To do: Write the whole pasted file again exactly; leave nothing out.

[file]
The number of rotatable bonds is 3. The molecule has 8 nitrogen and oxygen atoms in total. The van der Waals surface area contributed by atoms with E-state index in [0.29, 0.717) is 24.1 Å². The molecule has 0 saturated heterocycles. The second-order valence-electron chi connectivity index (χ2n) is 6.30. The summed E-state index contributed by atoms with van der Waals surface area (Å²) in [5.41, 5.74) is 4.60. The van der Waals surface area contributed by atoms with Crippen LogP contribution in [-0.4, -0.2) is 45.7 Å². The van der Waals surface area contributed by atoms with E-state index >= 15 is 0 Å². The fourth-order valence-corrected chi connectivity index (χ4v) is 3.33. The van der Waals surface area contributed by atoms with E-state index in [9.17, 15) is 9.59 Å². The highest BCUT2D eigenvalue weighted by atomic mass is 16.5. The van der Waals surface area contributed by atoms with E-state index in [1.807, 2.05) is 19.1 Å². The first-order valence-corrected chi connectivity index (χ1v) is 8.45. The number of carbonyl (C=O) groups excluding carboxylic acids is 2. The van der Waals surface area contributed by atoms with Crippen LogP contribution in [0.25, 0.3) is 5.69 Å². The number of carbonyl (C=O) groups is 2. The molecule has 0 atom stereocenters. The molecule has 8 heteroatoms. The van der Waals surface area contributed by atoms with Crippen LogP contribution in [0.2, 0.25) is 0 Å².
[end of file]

The number of rotatable bonds is 3. The molecule has 8 nitrogen and oxygen atoms in total. The van der Waals surface area contributed by atoms with E-state index in [0.29, 0.717) is 24.1 Å². The molecule has 0 saturated heterocycles. The second-order valence-electron chi connectivity index (χ2n) is 6.30. The summed E-state index contributed by atoms with van der Waals surface area (Å²) in [5.41, 5.74) is 4.60. The van der Waals surface area contributed by atoms with Crippen LogP contribution in [-0.4, -0.2) is 45.7 Å². The van der Waals surface area contributed by atoms with E-state index >= 15 is 0 Å². The fourth-order valence-corrected chi connectivity index (χ4v) is 3.33. The van der Waals surface area contributed by atoms with E-state index in [9.17, 15) is 9.59 Å². The highest BCUT2D eigenvalue weighted by atomic mass is 16.5. The van der Waals surface area contributed by atoms with E-state index in [1.807, 2.05) is 19.1 Å². The first-order valence-corrected chi connectivity index (χ1v) is 8.45. The number of carbonyl (C=O) groups excluding carboxylic acids is 2. The van der Waals surface area contributed by atoms with Crippen LogP contribution in [0.25, 0.3) is 5.69 Å². The number of carbonyl (C=O) groups is 2. The molecule has 0 atom stereocenters. The molecule has 8 heteroatoms. The van der Waals surface area contributed by atoms with Crippen LogP contribution in [0.2, 0.25) is 0 Å².